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Open letter to readers: Today and tomorrow

By Lynda Waddington | 11.17.11

Wednesday was a difficult day for The American Independent News Network, which is the larger entity that operates The Iowa Independent. Our chief executive and founder announced two of our sister sites would close and their content would be moved to The American Independent.

ACS lockout continues; plan emerges to repeal sugar protections

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By Virginia Chamlee | 11.15.11

A recently introduced bill could have far-reaching impact on the U.S. sugar industry, including American Crystal Sugar, a farmer-owned cooperative that locked out 1,300 Midwest workers on Aug. 1.

Cain campaign: Farmers know more about regulations than EPA

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By Andrew Duffelmeyer | 11.15.11

The chairman for Herman Cain’s Iowa effort says the campaign “relied more on the word of farmers than Washington regulators” in deciding to run an ad containing claims the Environmental Protection Agency says are false.

Mathis wins, Democrats maintain Senate control

Liz Mathis
By Lynda Waddington | 11.08.11

The Iowa Senate will remain under the control of a slim 26-25 Democratic majority when it reconvenes in January 2012.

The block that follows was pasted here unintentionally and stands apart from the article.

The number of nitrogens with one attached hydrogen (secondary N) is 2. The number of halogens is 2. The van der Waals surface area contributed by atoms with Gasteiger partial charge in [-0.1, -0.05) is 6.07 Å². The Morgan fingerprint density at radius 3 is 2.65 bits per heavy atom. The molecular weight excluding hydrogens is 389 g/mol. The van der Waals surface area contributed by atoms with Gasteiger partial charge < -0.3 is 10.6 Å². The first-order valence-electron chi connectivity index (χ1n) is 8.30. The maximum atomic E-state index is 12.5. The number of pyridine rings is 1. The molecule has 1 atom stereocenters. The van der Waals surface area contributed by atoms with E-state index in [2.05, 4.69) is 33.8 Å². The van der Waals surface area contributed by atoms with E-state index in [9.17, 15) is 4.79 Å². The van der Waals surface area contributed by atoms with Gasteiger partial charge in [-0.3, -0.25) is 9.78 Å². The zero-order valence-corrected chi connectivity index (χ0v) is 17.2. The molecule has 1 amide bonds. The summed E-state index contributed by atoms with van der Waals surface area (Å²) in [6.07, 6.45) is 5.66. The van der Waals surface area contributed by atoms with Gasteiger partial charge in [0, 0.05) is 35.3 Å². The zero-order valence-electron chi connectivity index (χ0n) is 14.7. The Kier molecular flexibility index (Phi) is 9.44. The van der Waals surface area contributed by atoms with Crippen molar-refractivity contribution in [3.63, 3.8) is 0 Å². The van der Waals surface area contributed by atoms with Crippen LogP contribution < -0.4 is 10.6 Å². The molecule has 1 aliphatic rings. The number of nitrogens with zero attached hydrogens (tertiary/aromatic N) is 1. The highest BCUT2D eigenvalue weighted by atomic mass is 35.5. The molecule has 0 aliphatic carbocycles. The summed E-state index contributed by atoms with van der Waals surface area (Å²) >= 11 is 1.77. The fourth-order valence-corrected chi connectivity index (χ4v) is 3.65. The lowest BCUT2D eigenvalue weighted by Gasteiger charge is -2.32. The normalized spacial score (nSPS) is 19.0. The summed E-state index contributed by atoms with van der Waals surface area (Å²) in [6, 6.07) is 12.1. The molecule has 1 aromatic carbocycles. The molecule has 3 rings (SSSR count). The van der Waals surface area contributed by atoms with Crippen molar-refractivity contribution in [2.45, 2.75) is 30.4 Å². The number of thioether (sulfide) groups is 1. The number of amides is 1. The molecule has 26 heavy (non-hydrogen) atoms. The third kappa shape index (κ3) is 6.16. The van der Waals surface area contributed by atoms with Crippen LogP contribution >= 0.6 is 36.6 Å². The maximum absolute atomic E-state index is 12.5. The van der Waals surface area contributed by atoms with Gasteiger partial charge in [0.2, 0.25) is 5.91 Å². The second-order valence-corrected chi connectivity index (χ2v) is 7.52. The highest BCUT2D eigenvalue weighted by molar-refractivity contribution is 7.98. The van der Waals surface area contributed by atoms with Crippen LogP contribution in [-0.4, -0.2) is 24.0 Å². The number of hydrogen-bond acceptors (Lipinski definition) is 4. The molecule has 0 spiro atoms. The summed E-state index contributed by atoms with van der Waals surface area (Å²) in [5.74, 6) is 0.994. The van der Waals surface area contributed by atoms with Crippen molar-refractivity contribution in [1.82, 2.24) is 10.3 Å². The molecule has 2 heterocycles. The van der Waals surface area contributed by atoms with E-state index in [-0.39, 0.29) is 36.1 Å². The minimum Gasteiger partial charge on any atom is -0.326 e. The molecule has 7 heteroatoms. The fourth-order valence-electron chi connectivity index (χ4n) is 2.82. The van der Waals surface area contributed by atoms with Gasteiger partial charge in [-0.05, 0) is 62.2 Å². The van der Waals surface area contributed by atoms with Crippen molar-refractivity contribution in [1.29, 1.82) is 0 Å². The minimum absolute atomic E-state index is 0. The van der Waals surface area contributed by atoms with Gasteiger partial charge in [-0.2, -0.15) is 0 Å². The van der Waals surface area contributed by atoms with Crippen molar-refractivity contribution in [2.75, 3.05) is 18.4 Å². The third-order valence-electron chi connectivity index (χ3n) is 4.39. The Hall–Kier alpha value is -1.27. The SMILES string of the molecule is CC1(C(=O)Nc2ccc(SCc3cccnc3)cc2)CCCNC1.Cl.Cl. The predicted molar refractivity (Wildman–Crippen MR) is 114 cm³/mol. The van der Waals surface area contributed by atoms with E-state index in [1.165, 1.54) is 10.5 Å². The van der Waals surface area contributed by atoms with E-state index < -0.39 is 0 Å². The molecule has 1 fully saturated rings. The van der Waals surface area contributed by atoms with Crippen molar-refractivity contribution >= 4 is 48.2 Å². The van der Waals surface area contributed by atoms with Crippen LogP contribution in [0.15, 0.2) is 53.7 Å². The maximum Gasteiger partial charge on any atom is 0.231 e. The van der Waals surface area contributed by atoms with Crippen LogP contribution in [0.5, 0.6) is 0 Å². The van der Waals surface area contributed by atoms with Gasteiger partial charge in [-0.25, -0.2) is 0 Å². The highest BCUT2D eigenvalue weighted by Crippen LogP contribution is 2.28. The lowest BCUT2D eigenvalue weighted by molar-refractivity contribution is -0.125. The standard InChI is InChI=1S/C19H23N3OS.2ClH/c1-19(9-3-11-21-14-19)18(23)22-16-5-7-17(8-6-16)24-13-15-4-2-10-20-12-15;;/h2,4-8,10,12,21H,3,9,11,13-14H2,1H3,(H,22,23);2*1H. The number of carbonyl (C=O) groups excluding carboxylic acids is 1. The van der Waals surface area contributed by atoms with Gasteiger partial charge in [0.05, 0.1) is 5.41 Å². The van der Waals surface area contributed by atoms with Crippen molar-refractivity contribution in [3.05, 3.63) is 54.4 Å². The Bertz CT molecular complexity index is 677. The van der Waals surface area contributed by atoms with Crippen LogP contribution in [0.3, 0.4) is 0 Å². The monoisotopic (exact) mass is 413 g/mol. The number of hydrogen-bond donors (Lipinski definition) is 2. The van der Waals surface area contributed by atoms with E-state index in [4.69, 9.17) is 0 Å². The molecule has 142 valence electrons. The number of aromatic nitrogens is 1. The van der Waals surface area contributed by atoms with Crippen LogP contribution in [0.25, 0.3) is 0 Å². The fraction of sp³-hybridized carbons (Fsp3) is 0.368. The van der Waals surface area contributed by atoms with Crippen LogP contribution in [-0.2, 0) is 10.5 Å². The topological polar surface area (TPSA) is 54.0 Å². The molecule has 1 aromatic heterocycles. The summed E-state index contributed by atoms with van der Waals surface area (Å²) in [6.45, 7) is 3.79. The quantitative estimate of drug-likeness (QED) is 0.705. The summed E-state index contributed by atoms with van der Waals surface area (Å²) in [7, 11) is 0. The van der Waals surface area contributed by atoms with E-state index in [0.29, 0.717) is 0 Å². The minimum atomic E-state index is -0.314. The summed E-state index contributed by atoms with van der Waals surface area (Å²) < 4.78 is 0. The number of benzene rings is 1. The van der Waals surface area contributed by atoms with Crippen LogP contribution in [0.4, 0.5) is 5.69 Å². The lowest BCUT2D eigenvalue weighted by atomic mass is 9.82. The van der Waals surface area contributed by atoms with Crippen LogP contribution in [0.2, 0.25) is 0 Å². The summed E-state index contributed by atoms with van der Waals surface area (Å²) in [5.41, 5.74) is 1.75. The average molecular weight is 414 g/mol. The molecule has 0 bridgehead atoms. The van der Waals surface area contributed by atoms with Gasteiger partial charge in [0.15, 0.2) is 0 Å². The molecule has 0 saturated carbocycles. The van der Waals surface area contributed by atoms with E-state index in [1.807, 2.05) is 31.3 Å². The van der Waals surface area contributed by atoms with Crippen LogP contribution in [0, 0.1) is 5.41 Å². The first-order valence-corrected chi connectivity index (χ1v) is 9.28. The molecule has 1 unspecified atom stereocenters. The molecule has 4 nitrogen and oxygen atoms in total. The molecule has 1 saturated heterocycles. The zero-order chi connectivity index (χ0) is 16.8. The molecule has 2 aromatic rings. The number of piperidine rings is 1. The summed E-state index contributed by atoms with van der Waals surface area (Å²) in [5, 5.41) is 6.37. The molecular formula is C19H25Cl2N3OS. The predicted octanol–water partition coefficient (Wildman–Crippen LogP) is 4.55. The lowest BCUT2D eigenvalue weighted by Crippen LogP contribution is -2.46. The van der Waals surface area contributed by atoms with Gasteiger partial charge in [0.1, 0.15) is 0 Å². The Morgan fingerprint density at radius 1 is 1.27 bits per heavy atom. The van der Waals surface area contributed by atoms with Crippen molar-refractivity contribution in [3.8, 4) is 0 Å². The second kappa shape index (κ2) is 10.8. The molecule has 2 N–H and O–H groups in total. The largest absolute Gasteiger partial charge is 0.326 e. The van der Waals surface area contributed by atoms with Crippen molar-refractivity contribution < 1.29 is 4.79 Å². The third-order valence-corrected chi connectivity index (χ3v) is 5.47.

Press Release

PR: Nation should work to address veterans’ challenges

By Press Release Reprints | 11.11.11

BRUCE BRALEY RELEASE — As US involvement in Iraq and Afghanistan ends, it’s more important than ever that our nation works to address the challenges faced by the men and women who fought there.

PR: Honoring veterans, help in hiring

By Press Release Reprints | 11.11.11

CHUCK GRASSLEY RELEASE — A difficult job market is challenging the soldiers, sailors and airmen who have protected America’s interests by serving in the Armed Forces.

PR: In honor of America’s veterans

By Press Release Reprints | 11.11.11

TOM LATHAM RELEASE — No one has done more to secure the freedom enjoyed by every single American than our veterans and those currently serving in the armed services.

PR: Honoring and supporting our nation’s veterans

By Press Release Reprints | 11.11.11

DAVE LOEBSACK RELEASE — Veterans Day is an opportunity to reflect on the service of generations of veterans and to honor the sacrifices they and their families have made so that we may live in peace and freedom here at home.

Open letter to readers: Today and tomorrow

By Lynda Waddington | 11.17.11 | 10:49 am

As some of you may already be aware, Wednesday was a difficult day for The American Independent News Network, which is the larger entity that operates The Iowa Independent. David S. Bennahum, our chief executive and founder, announced late yesterday afternoon that two of our sister sites, The Minnesota Independent and The Michigan Messenger, would close and their content archive would be moved to The American Independent.

If you are looking for more information on the “shift in strategy” that was stated by Bennahum Wednesday on the page in Minnesota and the page in Michigan, I encourage you to reach out to him and/or our parent company directly. I am not a company spokeswoman and it is doubtful that I hold the answers you seek.

What I want to provide is an update to our readers on what’s taken place here in Iowa.